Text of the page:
Individuals who file for bankruptcy may have the option of either filing for Chapter 7, which discharges debts, and Chapter 13, which reorganizes debt. Both types of bankruptcy require credit counseling no more than 180 days before filing, and both types also affect a person’s credit report. A Chapter 7 bankruptcy mark stays on the score for 10 years, and Chapter 13 notations last for seven years.
Chapter 7 bankruptcy is a popular option, and it does not require a repayment plan. However, people must pass a means test to be able to qualify for this type of filing. Generally, individuals making over the median income in the state will not be eligible. This type of bankruptcy discharges nearly all unsecured debts, and the exceptions include student loans, taxes and support payments. If the bankruptcy is granted, the person’s property is usually liquidated, and the proceeds are used to pay off creditors. Automobiles are usually exempted if someone needs them to get to and from work, and homes may also be exempt if people keep up with their mortgage payments.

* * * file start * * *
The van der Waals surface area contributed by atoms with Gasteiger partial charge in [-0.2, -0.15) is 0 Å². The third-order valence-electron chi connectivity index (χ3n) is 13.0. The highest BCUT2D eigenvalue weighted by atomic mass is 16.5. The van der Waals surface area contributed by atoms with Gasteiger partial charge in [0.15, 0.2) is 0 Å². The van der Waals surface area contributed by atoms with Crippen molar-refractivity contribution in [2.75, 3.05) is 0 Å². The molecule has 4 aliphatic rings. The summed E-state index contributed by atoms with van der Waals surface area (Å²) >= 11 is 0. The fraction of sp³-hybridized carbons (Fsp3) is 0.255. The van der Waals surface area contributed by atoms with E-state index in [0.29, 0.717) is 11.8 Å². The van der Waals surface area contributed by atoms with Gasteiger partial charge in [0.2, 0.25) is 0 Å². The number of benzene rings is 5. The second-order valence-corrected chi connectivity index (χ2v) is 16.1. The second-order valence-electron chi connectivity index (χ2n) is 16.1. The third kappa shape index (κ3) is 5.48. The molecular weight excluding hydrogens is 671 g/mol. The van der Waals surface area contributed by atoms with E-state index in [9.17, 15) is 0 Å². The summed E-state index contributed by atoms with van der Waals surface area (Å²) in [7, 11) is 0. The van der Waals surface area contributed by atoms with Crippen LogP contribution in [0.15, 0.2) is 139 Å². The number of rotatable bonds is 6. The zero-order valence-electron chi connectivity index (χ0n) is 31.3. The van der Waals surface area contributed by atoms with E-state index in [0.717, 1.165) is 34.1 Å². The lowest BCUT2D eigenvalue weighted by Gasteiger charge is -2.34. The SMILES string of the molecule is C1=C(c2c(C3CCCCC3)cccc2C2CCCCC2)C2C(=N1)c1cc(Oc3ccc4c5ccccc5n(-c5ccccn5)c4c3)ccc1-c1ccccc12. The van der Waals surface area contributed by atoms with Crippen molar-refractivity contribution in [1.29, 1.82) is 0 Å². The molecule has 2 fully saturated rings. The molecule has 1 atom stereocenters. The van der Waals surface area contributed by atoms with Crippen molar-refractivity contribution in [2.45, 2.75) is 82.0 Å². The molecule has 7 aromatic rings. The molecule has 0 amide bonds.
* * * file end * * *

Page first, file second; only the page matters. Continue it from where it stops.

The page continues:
Chapter 13 bankruptcy requires a payment plan that may last from three to five years, but a filer may be able to keep his or her assets. However, payment plans generally require that people use all of their resources to pay off their debts after paying for necessities, such as food and housing. At the end of the repayment period, remaining debts are generally discharged.
Filing bankruptcy may enable someone to get out from under debt they would not be able to pay back otherwise. However, eligibility requirements can vary. A bankruptcy attorney may be able to explain the differences between Chapter 7 and Chapter 13 bankruptcy and might help a client understand and fulfill eligibility requirements.
Source: American Bar Assocation , “General Comparison of Chapter 7 and Chapter 13 Bankruptcy“, October 01, 2014